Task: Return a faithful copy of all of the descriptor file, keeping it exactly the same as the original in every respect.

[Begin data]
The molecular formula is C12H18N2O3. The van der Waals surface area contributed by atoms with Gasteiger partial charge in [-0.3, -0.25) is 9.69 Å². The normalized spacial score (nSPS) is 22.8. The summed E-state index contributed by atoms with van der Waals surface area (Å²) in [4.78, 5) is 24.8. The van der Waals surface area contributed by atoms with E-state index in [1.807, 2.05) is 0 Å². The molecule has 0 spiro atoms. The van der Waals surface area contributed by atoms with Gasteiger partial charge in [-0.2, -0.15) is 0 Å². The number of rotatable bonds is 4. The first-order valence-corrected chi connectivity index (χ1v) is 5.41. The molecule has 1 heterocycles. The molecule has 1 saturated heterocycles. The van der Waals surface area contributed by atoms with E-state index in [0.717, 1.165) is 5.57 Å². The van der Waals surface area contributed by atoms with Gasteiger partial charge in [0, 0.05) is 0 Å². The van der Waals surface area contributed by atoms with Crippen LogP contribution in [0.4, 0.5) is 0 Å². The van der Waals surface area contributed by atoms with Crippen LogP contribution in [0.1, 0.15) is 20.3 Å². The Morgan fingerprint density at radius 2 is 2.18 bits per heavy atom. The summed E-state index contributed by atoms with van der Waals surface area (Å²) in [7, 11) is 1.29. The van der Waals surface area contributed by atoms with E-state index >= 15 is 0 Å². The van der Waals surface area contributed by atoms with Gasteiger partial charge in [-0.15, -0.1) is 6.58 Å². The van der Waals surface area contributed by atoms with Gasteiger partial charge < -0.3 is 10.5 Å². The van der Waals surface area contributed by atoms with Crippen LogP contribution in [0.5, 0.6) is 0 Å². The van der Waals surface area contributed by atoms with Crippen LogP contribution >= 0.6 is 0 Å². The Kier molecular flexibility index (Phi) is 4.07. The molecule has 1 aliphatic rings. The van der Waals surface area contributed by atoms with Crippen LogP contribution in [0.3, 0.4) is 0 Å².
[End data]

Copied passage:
The molecular formula is C12H18N2O3. The van der Waals surface area contributed by atoms with Gasteiger partial charge in [-0.3, -0.25) is 9.69 Å². The normalized spacial score (nSPS) is 22.8. The summed E-state index contributed by atoms with van der Waals surface area (Å²) in [4.78, 5) is 24.8. The van der Waals surface area contributed by atoms with E-state index in [1.807, 2.05) is 0 Å². The molecule has 0 spiro atoms. The van der Waals surface area contributed by atoms with Gasteiger partial charge in [-0.2, -0.15) is 0 Å². The number of rotatable bonds is 4. The first-order valence-corrected chi connectivity index (χ1v) is 5.41. The molecule has 1 heterocycles. The molecule has 1 saturated heterocycles. The van der Waals surface area contributed by atoms with E-state index in [0.717, 1.165) is 5.57 Å². The van der Waals surface area contributed by atoms with Gasteiger partial charge in [0, 0.05) is 0 Å². The van der Waals surface area contributed by atoms with Crippen LogP contribution in [0.4, 0.5) is 0 Å². The van der Waals surface area contributed by atoms with Crippen LogP contribution in [0.1, 0.15) is 20.3 Å². The Morgan fingerprint density at radius 2 is 2.18 bits per heavy atom. The summed E-state index contributed by atoms with van der Waals surface area (Å²) in [7, 11) is 1.29. The van der Waals surface area contributed by atoms with E-state index >= 15 is 0 Å². The van der Waals surface area contributed by atoms with Gasteiger partial charge in [-0.15, -0.1) is 6.58 Å². The van der Waals surface area contributed by atoms with Gasteiger partial charge < -0.3 is 10.5 Å². The van der Waals surface area contributed by atoms with Crippen LogP contribution in [0.5, 0.6) is 0 Å². The van der Waals surface area contributed by atoms with Crippen LogP contribution >= 0.6 is 0 Å². The Kier molecular flexibility index (Phi) is 4.07. The molecule has 1 aliphatic rings. The van der Waals surface area contributed by atoms with Crippen LogP contribution in [0.3, 0.4) is 0 Å².